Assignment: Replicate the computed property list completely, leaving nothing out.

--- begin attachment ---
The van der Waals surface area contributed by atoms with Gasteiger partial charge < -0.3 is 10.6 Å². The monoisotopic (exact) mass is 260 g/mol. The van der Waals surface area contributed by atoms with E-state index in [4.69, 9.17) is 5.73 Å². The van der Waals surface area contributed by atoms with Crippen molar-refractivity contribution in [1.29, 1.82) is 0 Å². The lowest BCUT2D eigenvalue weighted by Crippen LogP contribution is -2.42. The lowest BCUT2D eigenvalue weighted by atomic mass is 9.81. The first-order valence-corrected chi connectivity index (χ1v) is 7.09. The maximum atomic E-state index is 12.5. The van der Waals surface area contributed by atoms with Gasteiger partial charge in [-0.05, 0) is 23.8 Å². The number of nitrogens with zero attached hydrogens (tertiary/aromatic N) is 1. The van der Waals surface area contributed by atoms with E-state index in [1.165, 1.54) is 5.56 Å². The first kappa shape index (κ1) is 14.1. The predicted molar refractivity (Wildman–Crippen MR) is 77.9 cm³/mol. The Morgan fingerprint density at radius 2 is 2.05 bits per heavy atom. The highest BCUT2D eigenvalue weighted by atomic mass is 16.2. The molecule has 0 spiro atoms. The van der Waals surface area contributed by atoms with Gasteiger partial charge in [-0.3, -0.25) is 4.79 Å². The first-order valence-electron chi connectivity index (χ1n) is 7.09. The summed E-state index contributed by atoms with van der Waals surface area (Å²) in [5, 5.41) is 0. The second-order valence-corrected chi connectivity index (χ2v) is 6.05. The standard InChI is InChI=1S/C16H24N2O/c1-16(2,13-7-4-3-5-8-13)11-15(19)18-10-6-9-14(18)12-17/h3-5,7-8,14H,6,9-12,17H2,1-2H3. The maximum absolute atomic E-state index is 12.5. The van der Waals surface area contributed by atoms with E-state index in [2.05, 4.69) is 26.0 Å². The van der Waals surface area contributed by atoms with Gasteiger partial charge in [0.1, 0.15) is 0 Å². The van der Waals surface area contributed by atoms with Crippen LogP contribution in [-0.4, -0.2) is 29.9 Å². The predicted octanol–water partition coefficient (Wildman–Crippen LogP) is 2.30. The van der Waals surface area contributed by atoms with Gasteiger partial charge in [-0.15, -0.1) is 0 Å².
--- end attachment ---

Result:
The van der Waals surface area contributed by atoms with Gasteiger partial charge < -0.3 is 10.6 Å². The monoisotopic (exact) mass is 260 g/mol. The van der Waals surface area contributed by atoms with E-state index in [4.69, 9.17) is 5.73 Å². The van der Waals surface area contributed by atoms with Crippen molar-refractivity contribution in [1.29, 1.82) is 0 Å². The lowest BCUT2D eigenvalue weighted by Crippen LogP contribution is -2.42. The lowest BCUT2D eigenvalue weighted by atomic mass is 9.81. The first-order valence-corrected chi connectivity index (χ1v) is 7.09. The maximum atomic E-state index is 12.5. The van der Waals surface area contributed by atoms with Gasteiger partial charge in [-0.05, 0) is 23.8 Å². The number of nitrogens with zero attached hydrogens (tertiary/aromatic N) is 1. The van der Waals surface area contributed by atoms with E-state index in [1.165, 1.54) is 5.56 Å². The first kappa shape index (κ1) is 14.1. The predicted molar refractivity (Wildman–Crippen MR) is 77.9 cm³/mol. The Morgan fingerprint density at radius 2 is 2.05 bits per heavy atom. The highest BCUT2D eigenvalue weighted by atomic mass is 16.2. The molecule has 0 spiro atoms. The van der Waals surface area contributed by atoms with Gasteiger partial charge in [-0.3, -0.25) is 4.79 Å². The first-order valence-electron chi connectivity index (χ1n) is 7.09. The summed E-state index contributed by atoms with van der Waals surface area (Å²) in [5, 5.41) is 0. The second-order valence-corrected chi connectivity index (χ2v) is 6.05. The standard InChI is InChI=1S/C16H24N2O/c1-16(2,13-7-4-3-5-8-13)11-15(19)18-10-6-9-14(18)12-17/h3-5,7-8,14H,6,9-12,17H2,1-2H3. The maximum absolute atomic E-state index is 12.5. The van der Waals surface area contributed by atoms with E-state index in [2.05, 4.69) is 26.0 Å². The van der Waals surface area contributed by atoms with Gasteiger partial charge in [0.1, 0.15) is 0 Å². The van der Waals surface area contributed by atoms with Crippen LogP contribution in [-0.4, -0.2) is 29.9 Å². The predicted octanol–water partition coefficient (Wildman–Crippen LogP) is 2.30. The van der Waals surface area contributed by atoms with Gasteiger partial charge in [-0.15, -0.1) is 0 Å².